There is an order, an itinerary and most importaantly a lot of food and dink to be consumed around what you have planned to say.

If you are up first (usually father of the bride) then keep it short and sweet as it is likely the crowd will use your speech as a warm up for the main event (best man), even oof the groom is sandwiched between the other two speeches. 

Do not disrupt the flow of the day by overstaying your welcome on the microphone, it will have a kock on effect for the other speeches and the rest of the day. Keep things flowing and even if you have not said everything you had planned, gauge the audience and know when to wrap it up and get back to your drink. 

How To Prevent This From Happening

Practise makes perfect and this is where you need attention to detail or you will go long and suffert the consequences. Luckily, there is some simple and effective preparation to complete which will safeguard you from any embarrassment;   

1. Wordcount 

When putting pen to paper (or typing) always be aware that your speech should be within the 5 to 7-minute range. This gives you some breathing space before hitting the magic 10 minute mark if anything goes wrong.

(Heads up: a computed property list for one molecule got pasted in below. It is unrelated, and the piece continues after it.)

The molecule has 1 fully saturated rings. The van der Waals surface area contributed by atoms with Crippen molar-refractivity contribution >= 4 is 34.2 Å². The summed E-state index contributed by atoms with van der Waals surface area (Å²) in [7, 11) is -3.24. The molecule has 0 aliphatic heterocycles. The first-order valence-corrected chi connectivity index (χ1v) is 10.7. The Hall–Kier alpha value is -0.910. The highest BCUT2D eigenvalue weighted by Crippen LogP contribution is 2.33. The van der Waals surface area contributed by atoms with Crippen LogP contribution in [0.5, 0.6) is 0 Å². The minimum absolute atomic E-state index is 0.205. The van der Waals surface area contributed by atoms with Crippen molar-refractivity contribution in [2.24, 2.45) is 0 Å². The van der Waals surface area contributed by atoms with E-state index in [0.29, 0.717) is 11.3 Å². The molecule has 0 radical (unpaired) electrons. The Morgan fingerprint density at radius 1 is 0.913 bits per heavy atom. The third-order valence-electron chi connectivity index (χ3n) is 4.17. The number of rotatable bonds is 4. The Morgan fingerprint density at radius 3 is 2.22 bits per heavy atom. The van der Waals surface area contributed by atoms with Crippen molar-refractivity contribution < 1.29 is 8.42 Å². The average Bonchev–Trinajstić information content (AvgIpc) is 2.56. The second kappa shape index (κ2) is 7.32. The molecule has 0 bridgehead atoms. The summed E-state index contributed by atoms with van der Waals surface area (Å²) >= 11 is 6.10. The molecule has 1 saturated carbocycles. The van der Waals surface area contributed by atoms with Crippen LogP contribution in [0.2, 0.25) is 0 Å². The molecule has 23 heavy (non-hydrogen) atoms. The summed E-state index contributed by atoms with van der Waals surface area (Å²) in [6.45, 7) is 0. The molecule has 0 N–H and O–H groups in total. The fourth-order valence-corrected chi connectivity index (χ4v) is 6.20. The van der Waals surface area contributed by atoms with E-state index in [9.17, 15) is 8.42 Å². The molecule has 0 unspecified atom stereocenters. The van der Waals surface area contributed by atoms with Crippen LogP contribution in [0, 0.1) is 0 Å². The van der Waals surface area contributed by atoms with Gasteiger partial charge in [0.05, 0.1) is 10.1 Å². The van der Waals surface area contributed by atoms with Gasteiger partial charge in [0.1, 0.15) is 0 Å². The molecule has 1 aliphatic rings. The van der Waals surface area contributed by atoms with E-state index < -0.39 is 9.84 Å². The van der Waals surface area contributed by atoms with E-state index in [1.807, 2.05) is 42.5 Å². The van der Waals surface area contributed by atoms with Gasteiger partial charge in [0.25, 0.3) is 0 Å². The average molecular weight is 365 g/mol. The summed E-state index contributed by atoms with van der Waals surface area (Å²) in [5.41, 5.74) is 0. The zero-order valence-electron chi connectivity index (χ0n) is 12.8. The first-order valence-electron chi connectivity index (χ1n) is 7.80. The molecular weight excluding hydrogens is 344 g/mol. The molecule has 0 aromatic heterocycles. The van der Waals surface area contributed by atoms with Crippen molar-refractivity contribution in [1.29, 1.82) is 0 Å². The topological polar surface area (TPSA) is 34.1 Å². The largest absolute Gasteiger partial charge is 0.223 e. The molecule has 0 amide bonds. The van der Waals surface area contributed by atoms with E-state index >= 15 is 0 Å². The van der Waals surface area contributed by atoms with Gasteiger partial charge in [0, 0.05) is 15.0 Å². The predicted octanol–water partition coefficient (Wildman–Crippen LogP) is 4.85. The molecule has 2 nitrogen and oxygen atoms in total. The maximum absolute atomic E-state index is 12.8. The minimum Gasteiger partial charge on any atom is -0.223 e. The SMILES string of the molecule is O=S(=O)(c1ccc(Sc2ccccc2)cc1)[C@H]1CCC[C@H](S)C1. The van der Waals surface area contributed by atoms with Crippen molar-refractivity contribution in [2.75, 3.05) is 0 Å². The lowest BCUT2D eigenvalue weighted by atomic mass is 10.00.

When aiming for a five-minute speech, your target should be writing around 750 words. This is based on an average speaker relaying around 130 per minute. Make things easier on yourself and simply count how many words are in your speech to estimate the length of it and duration it will last on the day.

2. Repetition 

Don’t waste your time worth a token effort. If you are going to rehearse then do it justice by applying yourself when practising and do it properly. If you do not commit in rehearsal it is likely that you will come unstuck on the big stage and regret it forever.

The potential embarrassment for yourself and the disappointment of both the large audience and the newlywed couple will be hard to take. So do not allow it! Once your speech is written and you are happy with it, practise, practise, practise. 

Find an empty room with no distractions, get a timer or a stopwatch (your phone will do) and thrash it out time after time until you get the timing correct, build confidence and are totally comfortable with what you are doing.